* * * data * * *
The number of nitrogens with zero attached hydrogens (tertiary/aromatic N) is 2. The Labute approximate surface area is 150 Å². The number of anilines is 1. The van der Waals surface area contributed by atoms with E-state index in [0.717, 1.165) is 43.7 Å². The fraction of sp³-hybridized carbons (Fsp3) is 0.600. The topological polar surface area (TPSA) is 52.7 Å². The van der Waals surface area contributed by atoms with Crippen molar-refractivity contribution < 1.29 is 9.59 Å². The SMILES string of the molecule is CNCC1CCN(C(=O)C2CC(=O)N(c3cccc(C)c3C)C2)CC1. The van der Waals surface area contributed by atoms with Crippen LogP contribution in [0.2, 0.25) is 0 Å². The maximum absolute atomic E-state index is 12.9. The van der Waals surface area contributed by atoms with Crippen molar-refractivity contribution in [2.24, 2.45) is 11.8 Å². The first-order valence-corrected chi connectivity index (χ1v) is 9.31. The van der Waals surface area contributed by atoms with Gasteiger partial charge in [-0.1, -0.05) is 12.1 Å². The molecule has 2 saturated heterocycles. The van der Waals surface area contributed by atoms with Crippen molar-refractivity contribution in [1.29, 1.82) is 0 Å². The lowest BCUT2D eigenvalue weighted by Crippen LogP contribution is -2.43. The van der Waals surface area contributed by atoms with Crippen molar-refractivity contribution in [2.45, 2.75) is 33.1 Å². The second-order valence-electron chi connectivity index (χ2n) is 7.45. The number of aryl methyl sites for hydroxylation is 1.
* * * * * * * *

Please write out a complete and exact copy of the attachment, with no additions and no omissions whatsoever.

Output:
The number of nitrogens with zero attached hydrogens (tertiary/aromatic N) is 2. The Labute approximate surface area is 150 Å². The number of anilines is 1. The van der Waals surface area contributed by atoms with E-state index in [0.717, 1.165) is 43.7 Å². The fraction of sp³-hybridized carbons (Fsp3) is 0.600. The topological polar surface area (TPSA) is 52.7 Å². The van der Waals surface area contributed by atoms with Crippen molar-refractivity contribution < 1.29 is 9.59 Å². The SMILES string of the molecule is CNCC1CCN(C(=O)C2CC(=O)N(c3cccc(C)c3C)C2)CC1. The van der Waals surface area contributed by atoms with Crippen LogP contribution in [0.2, 0.25) is 0 Å². The maximum absolute atomic E-state index is 12.9. The van der Waals surface area contributed by atoms with Crippen molar-refractivity contribution in [2.24, 2.45) is 11.8 Å². The first-order valence-corrected chi connectivity index (χ1v) is 9.31. The van der Waals surface area contributed by atoms with Gasteiger partial charge in [-0.1, -0.05) is 12.1 Å². The molecule has 2 saturated heterocycles. The van der Waals surface area contributed by atoms with Crippen molar-refractivity contribution in [1.29, 1.82) is 0 Å². The lowest BCUT2D eigenvalue weighted by Crippen LogP contribution is -2.43. The van der Waals surface area contributed by atoms with Crippen molar-refractivity contribution in [2.45, 2.75) is 33.1 Å². The second-order valence-electron chi connectivity index (χ2n) is 7.45. The number of aryl methyl sites for hydroxylation is 1.